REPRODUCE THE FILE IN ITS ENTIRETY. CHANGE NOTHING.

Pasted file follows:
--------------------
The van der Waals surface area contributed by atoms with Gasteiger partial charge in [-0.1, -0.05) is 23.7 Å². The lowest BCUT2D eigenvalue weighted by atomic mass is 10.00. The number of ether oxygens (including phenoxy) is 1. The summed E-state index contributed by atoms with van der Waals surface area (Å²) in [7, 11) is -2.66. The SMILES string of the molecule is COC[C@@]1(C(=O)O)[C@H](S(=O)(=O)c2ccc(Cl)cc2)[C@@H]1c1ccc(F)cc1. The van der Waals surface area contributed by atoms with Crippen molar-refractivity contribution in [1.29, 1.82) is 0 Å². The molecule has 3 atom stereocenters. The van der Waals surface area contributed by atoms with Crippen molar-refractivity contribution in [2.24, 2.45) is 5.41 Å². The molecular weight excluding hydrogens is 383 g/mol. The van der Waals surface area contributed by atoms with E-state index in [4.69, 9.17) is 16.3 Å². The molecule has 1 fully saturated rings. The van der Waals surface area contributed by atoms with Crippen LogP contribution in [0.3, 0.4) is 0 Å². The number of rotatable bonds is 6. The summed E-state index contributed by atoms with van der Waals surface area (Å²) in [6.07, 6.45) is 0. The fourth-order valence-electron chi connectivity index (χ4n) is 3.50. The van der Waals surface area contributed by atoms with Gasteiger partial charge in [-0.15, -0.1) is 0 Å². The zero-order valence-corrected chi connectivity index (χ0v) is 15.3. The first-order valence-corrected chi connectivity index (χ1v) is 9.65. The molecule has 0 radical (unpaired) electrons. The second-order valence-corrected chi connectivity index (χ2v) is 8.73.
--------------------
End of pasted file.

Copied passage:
The van der Waals surface area contributed by atoms with Gasteiger partial charge in [-0.1, -0.05) is 23.7 Å². The lowest BCUT2D eigenvalue weighted by atomic mass is 10.00. The number of ether oxygens (including phenoxy) is 1. The summed E-state index contributed by atoms with van der Waals surface area (Å²) in [7, 11) is -2.66. The SMILES string of the molecule is COC[C@@]1(C(=O)O)[C@H](S(=O)(=O)c2ccc(Cl)cc2)[C@@H]1c1ccc(F)cc1. The van der Waals surface area contributed by atoms with Crippen molar-refractivity contribution in [1.29, 1.82) is 0 Å². The molecule has 3 atom stereocenters. The van der Waals surface area contributed by atoms with Crippen molar-refractivity contribution in [2.24, 2.45) is 5.41 Å². The molecular weight excluding hydrogens is 383 g/mol. The van der Waals surface area contributed by atoms with E-state index in [4.69, 9.17) is 16.3 Å². The molecule has 1 fully saturated rings. The van der Waals surface area contributed by atoms with Crippen LogP contribution in [0.3, 0.4) is 0 Å². The number of rotatable bonds is 6. The summed E-state index contributed by atoms with van der Waals surface area (Å²) in [6.07, 6.45) is 0. The fourth-order valence-electron chi connectivity index (χ4n) is 3.50. The van der Waals surface area contributed by atoms with Gasteiger partial charge in [-0.15, -0.1) is 0 Å². The zero-order valence-corrected chi connectivity index (χ0v) is 15.3. The first-order valence-corrected chi connectivity index (χ1v) is 9.65. The molecule has 0 radical (unpaired) electrons. The second-order valence-corrected chi connectivity index (χ2v) is 8.73.